In a networked system comprising multiple interconnected computers, a first computer may request service from a second or destination server through an intermediate server. This first computer is typically called a client. In order to receive service from a destination server, the client must begin by authenticating itself to the destination server. However, because the client may be communicating to the destination server over an insecure line, the client cannot simply send a password in the clear. Instead, the client and the destination server may engage in a multiple query and response exchange, constituting an authentication process, which will convince the destination server that the requesting client is an authorized user.
The prior art includes examples of encryption-based authentication processes that can be used to so authenticate a client to such a server. Such authentication processes can be based either on public-key or secret-key encryption systems. In a typical secret-key authentication scheme, each authorized party possesses a secret key, which is known only by the party and is registered with a trusted third party, or authentication server. The authentication server maintains a list of registered users and secret keys and, therefore, must be physically secure. By contrast, in a public-key authentication system, each user has a public key and a private key. The public key is posted; the private key is known only to the user. Authentication using a public-key authentication system is attractive because it does not require a secure authentication server.
One example of a secret-key based network authentication system is the trusted third-party authentication service called Kerberos. Network services and clients requiring authentication register with Kerberos and receive a secret key, where said key (or a pass phrase from which it can be derived) is known only to the user and a Kerberos host server. Kerberos also generates temporary session keys, which can be used to encrypt messages between two registered Kerberos principals (users or hosts). A typical Kerberos software package is Kerberos Version 5 from Project Athena at the Massachusetts Institute of Technology (MIT). The Kerberos authentication scheme also is discussed in J. Kohl and C. Neuman, The Network Authentication Service (V5), Request for Comments: 1510 (September 1993). Kerberos and other trusted third-party private authentication schemes can allow for speedier, secure access between two principals.
Other prior art systems have been developed to address network security issues. For example, two authentication protocols, Secure Sockets Layer (SSL) and Secure Hyper Text Transfer Protocol (S-HTTP), have been designed specifically to protect the information being transmitted across the Internet by using encryption. Both the client and the destination server must support SSL. SSL is application independent and operates at the Transport layer, meaning that it operates with application protocols such as HTTP, ftp, telnet, gopher, Network News Transport Protocol (NNTP), and Simple Mail Transport Protocol (SMTP). SSL supports several cryptographic algorithms to handle the authentication and encryption routines between the client and the server.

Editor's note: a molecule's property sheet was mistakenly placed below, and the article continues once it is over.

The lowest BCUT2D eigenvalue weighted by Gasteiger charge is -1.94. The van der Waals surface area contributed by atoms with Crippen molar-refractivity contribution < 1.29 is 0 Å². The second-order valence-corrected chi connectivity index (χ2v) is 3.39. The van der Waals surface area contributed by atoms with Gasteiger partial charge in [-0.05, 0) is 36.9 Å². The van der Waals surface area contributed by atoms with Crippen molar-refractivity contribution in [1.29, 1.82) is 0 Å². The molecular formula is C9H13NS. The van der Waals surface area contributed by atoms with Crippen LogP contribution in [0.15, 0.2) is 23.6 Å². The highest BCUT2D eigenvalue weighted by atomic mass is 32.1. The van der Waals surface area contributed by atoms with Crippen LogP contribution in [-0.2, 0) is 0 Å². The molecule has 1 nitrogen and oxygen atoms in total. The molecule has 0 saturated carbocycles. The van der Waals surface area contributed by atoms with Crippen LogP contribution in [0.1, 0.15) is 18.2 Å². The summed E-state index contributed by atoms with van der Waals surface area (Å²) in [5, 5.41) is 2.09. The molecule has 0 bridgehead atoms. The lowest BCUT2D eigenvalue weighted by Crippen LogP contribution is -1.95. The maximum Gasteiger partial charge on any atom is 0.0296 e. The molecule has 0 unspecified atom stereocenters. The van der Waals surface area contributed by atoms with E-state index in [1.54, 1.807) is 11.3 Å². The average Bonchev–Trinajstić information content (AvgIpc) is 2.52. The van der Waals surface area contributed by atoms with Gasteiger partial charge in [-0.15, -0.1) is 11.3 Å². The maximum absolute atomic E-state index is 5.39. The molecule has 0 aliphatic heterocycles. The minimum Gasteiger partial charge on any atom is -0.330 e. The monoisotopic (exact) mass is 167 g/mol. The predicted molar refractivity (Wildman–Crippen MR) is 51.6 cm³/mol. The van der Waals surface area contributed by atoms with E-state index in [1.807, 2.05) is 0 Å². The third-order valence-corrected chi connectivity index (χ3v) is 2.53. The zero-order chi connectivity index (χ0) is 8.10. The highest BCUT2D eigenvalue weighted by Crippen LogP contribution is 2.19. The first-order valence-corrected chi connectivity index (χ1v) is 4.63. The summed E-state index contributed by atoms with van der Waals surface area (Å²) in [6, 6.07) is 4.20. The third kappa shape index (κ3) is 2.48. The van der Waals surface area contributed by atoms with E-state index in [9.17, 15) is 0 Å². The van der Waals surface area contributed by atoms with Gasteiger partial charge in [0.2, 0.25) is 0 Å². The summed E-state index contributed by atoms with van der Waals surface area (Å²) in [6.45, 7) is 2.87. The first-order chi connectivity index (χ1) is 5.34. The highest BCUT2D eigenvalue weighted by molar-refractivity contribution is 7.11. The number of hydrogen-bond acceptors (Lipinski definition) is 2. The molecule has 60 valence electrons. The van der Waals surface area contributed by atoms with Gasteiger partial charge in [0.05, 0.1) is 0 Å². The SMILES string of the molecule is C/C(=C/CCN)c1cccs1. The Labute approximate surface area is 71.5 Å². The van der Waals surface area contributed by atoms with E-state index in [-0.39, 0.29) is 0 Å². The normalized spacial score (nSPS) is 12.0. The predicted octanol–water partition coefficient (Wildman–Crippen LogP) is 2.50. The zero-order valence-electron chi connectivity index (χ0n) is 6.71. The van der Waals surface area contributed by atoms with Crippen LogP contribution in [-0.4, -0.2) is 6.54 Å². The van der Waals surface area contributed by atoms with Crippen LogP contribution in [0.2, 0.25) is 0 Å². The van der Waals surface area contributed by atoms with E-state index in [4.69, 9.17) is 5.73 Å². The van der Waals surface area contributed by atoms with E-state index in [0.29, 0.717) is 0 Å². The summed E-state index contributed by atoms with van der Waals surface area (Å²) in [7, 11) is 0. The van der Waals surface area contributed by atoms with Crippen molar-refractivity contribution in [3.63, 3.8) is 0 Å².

S-HTTP is a secure extension of HTTP, a communications protocol of the World Wide Web. S-HTTP is a publicly available protocol developed by Enterprise Integration Technologies. Unlike SSL, S-HTTP is more closely related to the HTTP protocol. Also, while SSL typically encrypts the communications link between a client and a server, S-HTTP can encrypt each message individually. In a client/server transaction under S-HTTP, the client does not need to possess a public key. Secure transactions may take place at any time, because the sender of an S-HTTP message sends its cryptographic preferences along with the message.
A current trend in distributed system development is the concept of managed hosts. In a managed host system, a client will access a network server and, via the network server, request access to a second server, which may be referred to as the remote host, or the managed host. In larger networks, the network server may be acting as a gateway and proxy for a large number of clients to access a large number of destination servers. In order for the transaction from a client to a destination server to be secure, both the transactions between the client and the network server and the transactions between the network server and the destination server should be secured by a network authentication process.